“We were on a team-building overnight with Outward Bound and getting feedback from everybody about the hardest parts of their workweeks,” said Love, “and a lot of working parents – especially – talked about how their lives were so full that they couldn't go to the grocery store, or get laundry done, or check personal email and would come into work really burned out on Monday morning.” This realization is what led to the zero-entry Monday policy where team members are not expected to be in the office until 11 am on Mondays, allowing them to tackle their personal needs before the workweek starts.
Already having the ability to work from home, GFM | CenterTable felt fairly prepared to handle the transition to at-home work at the beginning of COVID. “When the pandemic hit, it was interesting to watch my husband, who was in a different work environment, and how much they were not as prepared for working from home. I felt like our transition was fairly smooth,” said Amy Moynihan, vice president at GFM | CenterTable.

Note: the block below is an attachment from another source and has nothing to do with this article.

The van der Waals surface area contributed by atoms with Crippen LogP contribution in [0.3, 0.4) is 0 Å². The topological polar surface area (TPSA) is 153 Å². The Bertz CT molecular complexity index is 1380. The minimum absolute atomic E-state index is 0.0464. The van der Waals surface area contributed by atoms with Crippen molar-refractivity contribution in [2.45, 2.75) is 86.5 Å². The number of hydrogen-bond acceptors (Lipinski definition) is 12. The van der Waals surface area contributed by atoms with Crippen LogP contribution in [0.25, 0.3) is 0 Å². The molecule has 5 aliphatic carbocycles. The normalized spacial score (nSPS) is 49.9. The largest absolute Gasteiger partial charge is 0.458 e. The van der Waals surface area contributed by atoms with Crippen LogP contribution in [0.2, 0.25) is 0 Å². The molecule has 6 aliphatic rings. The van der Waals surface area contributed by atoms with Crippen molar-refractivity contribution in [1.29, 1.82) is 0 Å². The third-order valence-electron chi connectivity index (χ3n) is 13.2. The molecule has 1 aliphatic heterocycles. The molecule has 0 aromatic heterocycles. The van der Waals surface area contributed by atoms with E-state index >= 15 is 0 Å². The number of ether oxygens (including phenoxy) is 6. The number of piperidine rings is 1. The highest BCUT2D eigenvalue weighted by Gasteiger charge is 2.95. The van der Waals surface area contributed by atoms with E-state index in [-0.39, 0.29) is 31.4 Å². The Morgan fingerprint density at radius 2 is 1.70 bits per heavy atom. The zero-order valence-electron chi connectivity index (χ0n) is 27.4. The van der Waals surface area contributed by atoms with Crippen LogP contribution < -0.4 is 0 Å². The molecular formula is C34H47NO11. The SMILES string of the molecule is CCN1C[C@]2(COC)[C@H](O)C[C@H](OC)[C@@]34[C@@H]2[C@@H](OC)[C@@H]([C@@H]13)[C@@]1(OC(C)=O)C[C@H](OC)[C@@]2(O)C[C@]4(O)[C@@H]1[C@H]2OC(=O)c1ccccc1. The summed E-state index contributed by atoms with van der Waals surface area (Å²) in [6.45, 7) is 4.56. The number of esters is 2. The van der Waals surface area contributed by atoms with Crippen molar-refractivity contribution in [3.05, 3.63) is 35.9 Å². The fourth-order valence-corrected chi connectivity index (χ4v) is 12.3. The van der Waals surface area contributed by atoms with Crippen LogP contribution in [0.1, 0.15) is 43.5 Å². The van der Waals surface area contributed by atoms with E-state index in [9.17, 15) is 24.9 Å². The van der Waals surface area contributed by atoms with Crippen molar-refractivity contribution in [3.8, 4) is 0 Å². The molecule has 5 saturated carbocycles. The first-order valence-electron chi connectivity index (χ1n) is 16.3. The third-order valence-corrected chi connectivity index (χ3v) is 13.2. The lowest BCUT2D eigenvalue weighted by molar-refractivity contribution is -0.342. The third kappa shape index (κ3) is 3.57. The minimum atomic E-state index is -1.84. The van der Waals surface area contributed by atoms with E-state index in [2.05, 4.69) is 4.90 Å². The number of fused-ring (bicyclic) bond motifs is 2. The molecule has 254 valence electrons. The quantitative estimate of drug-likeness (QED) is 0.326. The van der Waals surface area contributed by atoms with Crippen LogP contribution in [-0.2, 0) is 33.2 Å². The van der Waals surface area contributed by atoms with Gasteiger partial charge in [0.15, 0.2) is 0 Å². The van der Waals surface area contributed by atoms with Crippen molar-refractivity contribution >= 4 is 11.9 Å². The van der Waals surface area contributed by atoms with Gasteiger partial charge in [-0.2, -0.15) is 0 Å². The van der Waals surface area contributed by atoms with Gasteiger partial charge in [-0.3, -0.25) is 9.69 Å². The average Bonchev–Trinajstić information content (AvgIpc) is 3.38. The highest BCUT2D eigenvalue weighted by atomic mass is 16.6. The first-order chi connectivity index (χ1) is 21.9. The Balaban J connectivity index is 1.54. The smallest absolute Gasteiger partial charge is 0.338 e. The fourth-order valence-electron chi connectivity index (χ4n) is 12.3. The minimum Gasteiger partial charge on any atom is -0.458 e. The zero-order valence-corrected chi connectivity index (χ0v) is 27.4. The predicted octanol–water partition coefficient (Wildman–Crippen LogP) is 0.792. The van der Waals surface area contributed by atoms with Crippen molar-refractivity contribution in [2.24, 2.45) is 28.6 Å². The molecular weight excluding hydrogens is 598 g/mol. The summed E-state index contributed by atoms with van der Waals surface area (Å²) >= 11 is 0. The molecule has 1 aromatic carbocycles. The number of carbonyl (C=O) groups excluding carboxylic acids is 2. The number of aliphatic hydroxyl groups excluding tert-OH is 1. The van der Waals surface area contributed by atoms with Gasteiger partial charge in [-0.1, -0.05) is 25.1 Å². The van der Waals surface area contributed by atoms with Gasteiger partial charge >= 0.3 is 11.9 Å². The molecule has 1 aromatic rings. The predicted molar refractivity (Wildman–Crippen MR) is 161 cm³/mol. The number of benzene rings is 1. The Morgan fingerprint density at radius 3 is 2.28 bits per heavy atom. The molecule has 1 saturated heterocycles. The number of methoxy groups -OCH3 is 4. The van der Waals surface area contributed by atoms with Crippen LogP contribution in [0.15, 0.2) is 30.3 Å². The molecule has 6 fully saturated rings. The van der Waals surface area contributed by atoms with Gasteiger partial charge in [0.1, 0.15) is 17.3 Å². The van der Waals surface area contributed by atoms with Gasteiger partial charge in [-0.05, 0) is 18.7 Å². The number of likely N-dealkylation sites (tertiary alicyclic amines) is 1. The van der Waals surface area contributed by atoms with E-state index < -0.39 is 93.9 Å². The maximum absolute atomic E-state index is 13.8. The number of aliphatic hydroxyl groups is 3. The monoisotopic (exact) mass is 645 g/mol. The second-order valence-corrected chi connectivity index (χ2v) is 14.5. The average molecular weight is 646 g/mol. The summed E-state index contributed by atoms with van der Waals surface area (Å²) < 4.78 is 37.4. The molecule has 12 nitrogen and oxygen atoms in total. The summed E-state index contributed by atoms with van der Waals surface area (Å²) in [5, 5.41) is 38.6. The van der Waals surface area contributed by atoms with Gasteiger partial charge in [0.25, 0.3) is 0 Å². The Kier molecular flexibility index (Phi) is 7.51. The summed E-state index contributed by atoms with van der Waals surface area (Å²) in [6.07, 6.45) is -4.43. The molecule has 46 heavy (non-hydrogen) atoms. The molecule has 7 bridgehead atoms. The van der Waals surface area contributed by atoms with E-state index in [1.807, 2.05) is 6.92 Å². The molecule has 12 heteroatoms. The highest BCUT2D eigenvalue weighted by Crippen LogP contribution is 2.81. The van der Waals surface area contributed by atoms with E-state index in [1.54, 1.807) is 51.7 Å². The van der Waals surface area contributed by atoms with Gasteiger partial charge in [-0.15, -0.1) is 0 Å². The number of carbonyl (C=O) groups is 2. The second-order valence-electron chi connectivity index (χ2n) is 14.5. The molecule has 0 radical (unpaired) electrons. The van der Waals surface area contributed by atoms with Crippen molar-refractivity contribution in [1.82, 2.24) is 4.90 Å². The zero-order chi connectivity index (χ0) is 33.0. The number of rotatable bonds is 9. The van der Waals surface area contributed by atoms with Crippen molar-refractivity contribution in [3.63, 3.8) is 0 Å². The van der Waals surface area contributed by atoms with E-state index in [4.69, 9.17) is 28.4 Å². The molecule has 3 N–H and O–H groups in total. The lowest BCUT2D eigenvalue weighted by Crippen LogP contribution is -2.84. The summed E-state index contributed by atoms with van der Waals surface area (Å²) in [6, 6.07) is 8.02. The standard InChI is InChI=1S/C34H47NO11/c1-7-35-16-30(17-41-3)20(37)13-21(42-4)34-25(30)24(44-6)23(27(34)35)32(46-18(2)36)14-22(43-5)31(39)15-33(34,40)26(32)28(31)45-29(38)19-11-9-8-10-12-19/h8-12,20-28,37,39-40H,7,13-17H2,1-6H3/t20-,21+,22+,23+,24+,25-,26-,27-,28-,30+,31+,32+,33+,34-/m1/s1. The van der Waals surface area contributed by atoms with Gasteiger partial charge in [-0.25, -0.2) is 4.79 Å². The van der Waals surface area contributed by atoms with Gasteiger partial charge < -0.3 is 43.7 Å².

This type of flexibility is a known benefit that helps support team members who are caregivers and helps stave off employee burnout, which has become a workplace crisis in the last year. The lines between work life and home life have blurred beyond recognition for many, and with the continued delay of employees returning to the office, Love and the agency leadership team noticed their team members experiencing burnout.
“As leaders, we have to continue to innovate and meet people where they're at,” said Love. “One thing we noticed is that while we’ve basically had an unlimited PTO policy, we're finding that because there isn't really a separation between work life and home life during the pandemic, people aren't taking as much time off.” The leadership team recently decided to pilot a mental health day policy so that every full-time employee is required to take one mental health Friday off in the month of February. They will most likely continue this benefit throughout the rest of the year.